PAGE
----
The Tata group has played a pivotal role in the development of sports in India, by establishing sports academies, supporting talented sportspersons, developing infrastructure and sponsoring events
2020 is a momentous year for India. She celebrates the centenary of her team’s first participation in the Olympics. Four athletes and two wrestlers represented India in the Antwerp Olympic Games in 1920. India’s participation in the Olympics has continued and she has notched up a tally of gold, silver and bronze medals. The Tata role in India’s development as a sporting nation is a well-known fact. However, not many know the Tata connection behind India's first foray into the Olympic Games. The fact that Sir Dorabji Tata, Tata group Founder Jamsetji Tata’s son, selected and sponsored the first Olympic contingent.
Jamsetji Tata appreciated physical recreation. “…reserve large areas for football, hockey and parks,” wrote the Founder in a letter to Sir Dorabji Tata in 1902. He was defining his vision for a township for the workers of a steel plant, which was still only on the drawing board. It came to life in 1907, three years after his death. Jamsetji’s love for physical recreation was inherited by his son Sir Dorabji Tata, and in no small measure.
Sir Dorabji was an avid sportsman, and as a student at Cambridge won honours for cricket, rugby and football. He also played tennis, was an expert rower and a good horseman, and competed and exceled in sprint events.
After his return to India, Sir Dorabji's ambition to put his country on the sports map of the world was never far from his mind. It fuelled his desire to sponsor the first Olympics team. His tireless championing for the development of athletics in India led to the formation of the Indian Olympic Association. He was elected the first president of the association and the initial expenses of the association were largely borne by Sir Dorabji. He was also selected as a member of the International Olympic Committee. Sir Dorabji also funded the Indian team for the Paris Olympics in 1924. The Willingdon Sports Club, the High Schools Athletic Association, the Bombay Presidency Olympic Games Association and the Parsi Gymkhana also owed their existence to Sir Dorabji.
Other visionary leaders of the Tata group followed in the footsteps of Sir Dorabji in setting up institutions that aided the flourishing of sports in India. Sir Nowroji Saklatvala was an avid cricketer and sportsman who was every ready to lend his name and money for causes worthy of support in indoor and outdoor sports. He was instrumental in setting up the Cricket Club Of India in 1933 and was its first chairman, a position he held till he passed away in 1938. He played a major role in the construction of the Brabourne Stadium in Mumbai. The cradle of sports, the Tata Sports Club, was established in 1937 while he was helming the Tata group. He was its first president.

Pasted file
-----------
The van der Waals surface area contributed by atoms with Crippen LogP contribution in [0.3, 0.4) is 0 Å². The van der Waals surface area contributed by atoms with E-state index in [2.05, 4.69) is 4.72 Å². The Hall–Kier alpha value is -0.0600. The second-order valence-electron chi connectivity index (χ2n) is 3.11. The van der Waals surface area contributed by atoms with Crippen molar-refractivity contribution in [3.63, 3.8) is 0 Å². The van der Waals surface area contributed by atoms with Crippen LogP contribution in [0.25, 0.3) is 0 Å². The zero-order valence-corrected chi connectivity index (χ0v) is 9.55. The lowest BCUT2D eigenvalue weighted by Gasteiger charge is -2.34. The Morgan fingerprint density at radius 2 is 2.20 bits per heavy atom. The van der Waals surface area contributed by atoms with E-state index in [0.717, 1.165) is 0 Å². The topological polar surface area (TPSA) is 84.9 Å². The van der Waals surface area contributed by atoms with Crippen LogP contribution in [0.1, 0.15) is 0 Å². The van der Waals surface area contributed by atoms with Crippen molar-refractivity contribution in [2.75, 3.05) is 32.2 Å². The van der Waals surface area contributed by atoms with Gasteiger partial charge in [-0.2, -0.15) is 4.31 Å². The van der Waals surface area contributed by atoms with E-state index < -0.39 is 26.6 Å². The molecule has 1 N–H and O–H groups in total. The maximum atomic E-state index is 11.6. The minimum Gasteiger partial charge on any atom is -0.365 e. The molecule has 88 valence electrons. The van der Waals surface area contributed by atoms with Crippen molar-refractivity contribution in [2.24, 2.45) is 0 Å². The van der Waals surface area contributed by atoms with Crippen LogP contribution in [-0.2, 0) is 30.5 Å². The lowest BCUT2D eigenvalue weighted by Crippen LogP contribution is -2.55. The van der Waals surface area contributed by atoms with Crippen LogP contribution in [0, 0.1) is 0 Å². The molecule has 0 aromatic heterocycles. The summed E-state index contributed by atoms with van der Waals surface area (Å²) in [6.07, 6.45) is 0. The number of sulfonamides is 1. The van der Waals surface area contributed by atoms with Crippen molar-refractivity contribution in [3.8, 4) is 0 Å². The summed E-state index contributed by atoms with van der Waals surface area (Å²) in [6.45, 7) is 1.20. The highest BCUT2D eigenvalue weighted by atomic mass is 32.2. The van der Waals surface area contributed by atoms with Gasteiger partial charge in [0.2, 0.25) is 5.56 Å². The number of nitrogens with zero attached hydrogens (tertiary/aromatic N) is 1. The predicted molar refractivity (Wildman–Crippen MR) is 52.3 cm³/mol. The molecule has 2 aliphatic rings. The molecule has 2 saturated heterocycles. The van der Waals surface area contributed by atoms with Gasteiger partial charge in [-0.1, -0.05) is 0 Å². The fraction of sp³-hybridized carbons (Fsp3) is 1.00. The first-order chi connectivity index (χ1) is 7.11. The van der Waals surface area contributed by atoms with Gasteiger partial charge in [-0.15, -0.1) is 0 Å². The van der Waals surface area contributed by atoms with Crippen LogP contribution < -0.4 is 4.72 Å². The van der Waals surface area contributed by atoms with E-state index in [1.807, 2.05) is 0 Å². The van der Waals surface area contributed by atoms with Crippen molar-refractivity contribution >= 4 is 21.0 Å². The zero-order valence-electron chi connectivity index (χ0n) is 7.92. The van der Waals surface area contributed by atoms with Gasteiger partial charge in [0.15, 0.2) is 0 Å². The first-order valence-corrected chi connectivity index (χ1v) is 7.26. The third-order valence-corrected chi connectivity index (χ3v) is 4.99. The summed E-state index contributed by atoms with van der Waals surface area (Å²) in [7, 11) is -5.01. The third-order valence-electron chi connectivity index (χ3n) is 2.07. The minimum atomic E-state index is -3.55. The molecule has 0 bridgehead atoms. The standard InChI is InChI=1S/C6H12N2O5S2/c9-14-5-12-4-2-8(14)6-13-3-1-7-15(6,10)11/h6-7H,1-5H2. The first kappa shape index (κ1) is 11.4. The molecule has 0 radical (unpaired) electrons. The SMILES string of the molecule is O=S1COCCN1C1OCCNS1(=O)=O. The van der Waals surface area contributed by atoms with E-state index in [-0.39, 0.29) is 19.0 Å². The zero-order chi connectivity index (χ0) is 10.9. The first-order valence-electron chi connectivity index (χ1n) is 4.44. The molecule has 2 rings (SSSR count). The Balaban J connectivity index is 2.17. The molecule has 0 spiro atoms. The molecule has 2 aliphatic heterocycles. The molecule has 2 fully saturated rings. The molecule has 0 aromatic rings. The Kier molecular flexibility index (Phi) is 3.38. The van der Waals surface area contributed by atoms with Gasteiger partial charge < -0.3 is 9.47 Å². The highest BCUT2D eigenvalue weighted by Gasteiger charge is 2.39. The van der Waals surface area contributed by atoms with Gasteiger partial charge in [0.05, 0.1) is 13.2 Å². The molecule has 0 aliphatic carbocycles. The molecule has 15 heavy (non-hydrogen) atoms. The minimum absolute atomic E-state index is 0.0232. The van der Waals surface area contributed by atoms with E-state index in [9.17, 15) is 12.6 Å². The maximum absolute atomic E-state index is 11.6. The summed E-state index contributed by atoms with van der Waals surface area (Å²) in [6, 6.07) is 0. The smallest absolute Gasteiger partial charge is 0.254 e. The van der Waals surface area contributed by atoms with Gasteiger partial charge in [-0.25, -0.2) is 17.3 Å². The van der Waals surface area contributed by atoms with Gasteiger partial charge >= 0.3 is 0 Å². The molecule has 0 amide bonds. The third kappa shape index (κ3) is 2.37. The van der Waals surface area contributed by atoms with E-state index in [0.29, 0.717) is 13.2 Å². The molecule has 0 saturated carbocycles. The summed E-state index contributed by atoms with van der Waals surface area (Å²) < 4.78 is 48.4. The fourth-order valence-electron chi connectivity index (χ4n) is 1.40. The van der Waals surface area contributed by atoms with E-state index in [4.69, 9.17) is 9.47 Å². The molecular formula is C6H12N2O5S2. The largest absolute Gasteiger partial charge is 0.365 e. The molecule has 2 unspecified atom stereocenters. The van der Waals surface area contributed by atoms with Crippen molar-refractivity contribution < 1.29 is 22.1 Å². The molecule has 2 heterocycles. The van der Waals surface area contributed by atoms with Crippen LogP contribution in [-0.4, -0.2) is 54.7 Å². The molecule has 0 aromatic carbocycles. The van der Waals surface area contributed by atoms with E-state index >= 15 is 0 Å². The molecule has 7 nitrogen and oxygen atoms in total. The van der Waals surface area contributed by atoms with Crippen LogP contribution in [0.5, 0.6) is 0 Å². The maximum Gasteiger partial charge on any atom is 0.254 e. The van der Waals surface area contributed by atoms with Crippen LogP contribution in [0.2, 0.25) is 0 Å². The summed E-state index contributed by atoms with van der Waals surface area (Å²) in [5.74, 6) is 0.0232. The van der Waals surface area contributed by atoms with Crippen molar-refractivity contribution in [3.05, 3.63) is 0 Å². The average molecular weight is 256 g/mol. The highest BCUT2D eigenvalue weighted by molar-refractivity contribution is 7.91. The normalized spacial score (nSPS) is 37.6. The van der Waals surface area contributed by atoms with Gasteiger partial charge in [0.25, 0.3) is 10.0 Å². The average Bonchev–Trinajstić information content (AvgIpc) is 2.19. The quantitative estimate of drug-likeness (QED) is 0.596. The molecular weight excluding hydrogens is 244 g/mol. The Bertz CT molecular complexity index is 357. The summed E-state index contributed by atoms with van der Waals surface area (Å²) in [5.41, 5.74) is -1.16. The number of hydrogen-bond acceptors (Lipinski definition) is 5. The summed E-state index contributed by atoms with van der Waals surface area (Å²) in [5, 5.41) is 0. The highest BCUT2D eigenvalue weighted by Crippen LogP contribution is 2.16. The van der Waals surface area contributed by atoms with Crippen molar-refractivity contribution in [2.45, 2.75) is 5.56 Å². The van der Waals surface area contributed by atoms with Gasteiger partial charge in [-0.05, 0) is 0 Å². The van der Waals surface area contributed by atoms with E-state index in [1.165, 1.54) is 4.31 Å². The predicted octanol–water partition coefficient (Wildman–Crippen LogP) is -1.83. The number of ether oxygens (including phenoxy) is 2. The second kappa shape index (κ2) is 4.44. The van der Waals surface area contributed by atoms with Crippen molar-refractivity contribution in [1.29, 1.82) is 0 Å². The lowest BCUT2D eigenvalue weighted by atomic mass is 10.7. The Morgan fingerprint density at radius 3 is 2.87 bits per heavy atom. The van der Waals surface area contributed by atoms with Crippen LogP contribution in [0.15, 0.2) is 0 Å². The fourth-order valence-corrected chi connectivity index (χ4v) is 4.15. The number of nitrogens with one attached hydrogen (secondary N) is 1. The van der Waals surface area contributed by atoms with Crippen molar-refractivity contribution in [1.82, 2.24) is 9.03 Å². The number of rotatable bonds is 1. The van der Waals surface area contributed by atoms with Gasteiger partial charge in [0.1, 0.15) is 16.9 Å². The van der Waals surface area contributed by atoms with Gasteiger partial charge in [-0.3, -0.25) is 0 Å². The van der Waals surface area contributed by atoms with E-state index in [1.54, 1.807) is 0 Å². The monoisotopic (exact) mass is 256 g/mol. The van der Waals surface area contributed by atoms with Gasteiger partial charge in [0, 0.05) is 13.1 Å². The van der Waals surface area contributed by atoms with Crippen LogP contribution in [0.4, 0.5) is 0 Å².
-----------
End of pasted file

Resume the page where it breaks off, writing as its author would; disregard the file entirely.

Naval Tata was another Tata titan whose contribution to sports, in particular hockey, is immeasurable. Naval Tata was the first president of the All India Council of Sports. He served as the president of the Indian Hockey Association for 15 years — which was a glorious period for Indian hockey. India won gold in hockey in three consecutive Olympiads under his stewardship. His care and competence in administering Tata Sports Club, for close to 50 years, furthered the cause of sports and sportspeople in India.
The connection between the House of Tata and sports has expanded into newer arenas, and continues to the present day. The Tata Sports Club was one of the first set up by a corporate for the exclusive development of sporting talent in India. It has promoted a wide range of sports including athletics, cricket, badminton, carom and bridge, over the years.
The Tata Football Academy, The Tata Archery Academy, The Tata Steel Adventure Foundation, the Tata Athletics Academy and the Naval Tata Hockey Academy are some of the other Tata institutions that have nurtured sporting potential and provided platforms for talented sportspersons.
The group sponsors sporting events that invite participation from across the world, such as the Tata Mumbai Marathon, the Tata Open India International Challenge, Tata Open Maharashtra and the Tata Steel Chess Tournament.
The JRD Tata Sports Complex in Jamshedpur, home to the Jamshedpur FC, an Indian Super League team, is an example of outstanding infrastructure created for sports. Primarily used for football and athletics, the complex hosts a 40,000-seater stadium and sophisticated facilities for other sports, and for the boarding and lodging of sportsmen.
Champions are not born. They are created. The Tata group’s constant endeavour to identify and support sports talent and causes has enabled the emergence of champions who have brought laurels and glory for the Tata group and the nation — in the past and present, and with a promise that they will continue to do so in the future.